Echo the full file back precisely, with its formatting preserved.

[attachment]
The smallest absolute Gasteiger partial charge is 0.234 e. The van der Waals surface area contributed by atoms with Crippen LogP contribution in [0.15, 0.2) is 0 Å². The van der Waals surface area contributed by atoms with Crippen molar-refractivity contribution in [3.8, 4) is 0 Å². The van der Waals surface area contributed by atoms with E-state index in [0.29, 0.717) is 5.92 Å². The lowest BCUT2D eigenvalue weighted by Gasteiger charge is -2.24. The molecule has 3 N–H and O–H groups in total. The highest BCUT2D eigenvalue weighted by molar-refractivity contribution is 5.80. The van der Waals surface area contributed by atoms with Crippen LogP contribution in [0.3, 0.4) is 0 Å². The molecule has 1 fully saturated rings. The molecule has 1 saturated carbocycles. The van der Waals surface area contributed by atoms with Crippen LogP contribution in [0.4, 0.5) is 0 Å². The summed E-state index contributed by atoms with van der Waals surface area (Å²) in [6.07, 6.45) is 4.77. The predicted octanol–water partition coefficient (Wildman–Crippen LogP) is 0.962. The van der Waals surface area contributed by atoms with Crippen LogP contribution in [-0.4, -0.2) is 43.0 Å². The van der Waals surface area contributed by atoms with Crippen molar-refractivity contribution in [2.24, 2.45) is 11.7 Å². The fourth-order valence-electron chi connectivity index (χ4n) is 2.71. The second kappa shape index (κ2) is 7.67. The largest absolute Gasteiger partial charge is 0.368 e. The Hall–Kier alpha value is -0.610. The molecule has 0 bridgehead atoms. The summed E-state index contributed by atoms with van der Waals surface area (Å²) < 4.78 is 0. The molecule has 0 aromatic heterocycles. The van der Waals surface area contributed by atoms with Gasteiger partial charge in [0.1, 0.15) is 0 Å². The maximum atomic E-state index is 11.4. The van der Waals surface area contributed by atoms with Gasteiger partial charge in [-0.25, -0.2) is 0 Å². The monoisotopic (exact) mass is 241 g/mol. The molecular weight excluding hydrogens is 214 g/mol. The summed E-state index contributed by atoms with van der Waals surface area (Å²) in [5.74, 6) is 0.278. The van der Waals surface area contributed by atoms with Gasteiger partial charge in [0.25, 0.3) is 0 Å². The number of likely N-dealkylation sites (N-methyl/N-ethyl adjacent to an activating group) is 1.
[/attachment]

The smallest absolute Gasteiger partial charge is 0.234 e. The van der Waals surface area contributed by atoms with Crippen LogP contribution in [0.15, 0.2) is 0 Å². The van der Waals surface area contributed by atoms with Crippen molar-refractivity contribution in [3.8, 4) is 0 Å². The van der Waals surface area contributed by atoms with E-state index in [0.29, 0.717) is 5.92 Å². The lowest BCUT2D eigenvalue weighted by Gasteiger charge is -2.24. The molecule has 3 N–H and O–H groups in total. The highest BCUT2D eigenvalue weighted by molar-refractivity contribution is 5.80. The van der Waals surface area contributed by atoms with Crippen LogP contribution in [0.3, 0.4) is 0 Å². The molecule has 1 fully saturated rings. The molecule has 1 saturated carbocycles. The van der Waals surface area contributed by atoms with Crippen LogP contribution in [0.4, 0.5) is 0 Å². The summed E-state index contributed by atoms with van der Waals surface area (Å²) in [6.07, 6.45) is 4.77. The predicted octanol–water partition coefficient (Wildman–Crippen LogP) is 0.962. The van der Waals surface area contributed by atoms with Crippen LogP contribution in [-0.4, -0.2) is 43.0 Å². The van der Waals surface area contributed by atoms with Crippen molar-refractivity contribution in [2.24, 2.45) is 11.7 Å². The fourth-order valence-electron chi connectivity index (χ4n) is 2.71. The second kappa shape index (κ2) is 7.67. The largest absolute Gasteiger partial charge is 0.368 e. The Hall–Kier alpha value is -0.610. The molecule has 0 bridgehead atoms. The summed E-state index contributed by atoms with van der Waals surface area (Å²) < 4.78 is 0. The molecule has 0 aromatic heterocycles. The van der Waals surface area contributed by atoms with Gasteiger partial charge in [0.1, 0.15) is 0 Å². The maximum atomic E-state index is 11.4. The van der Waals surface area contributed by atoms with Gasteiger partial charge in [-0.25, -0.2) is 0 Å². The monoisotopic (exact) mass is 241 g/mol. The molecular weight excluding hydrogens is 214 g/mol. The summed E-state index contributed by atoms with van der Waals surface area (Å²) in [5.74, 6) is 0.278. The van der Waals surface area contributed by atoms with Gasteiger partial charge in [0.25, 0.3) is 0 Å². The number of likely N-dealkylation sites (N-methyl/N-ethyl adjacent to an activating group) is 1.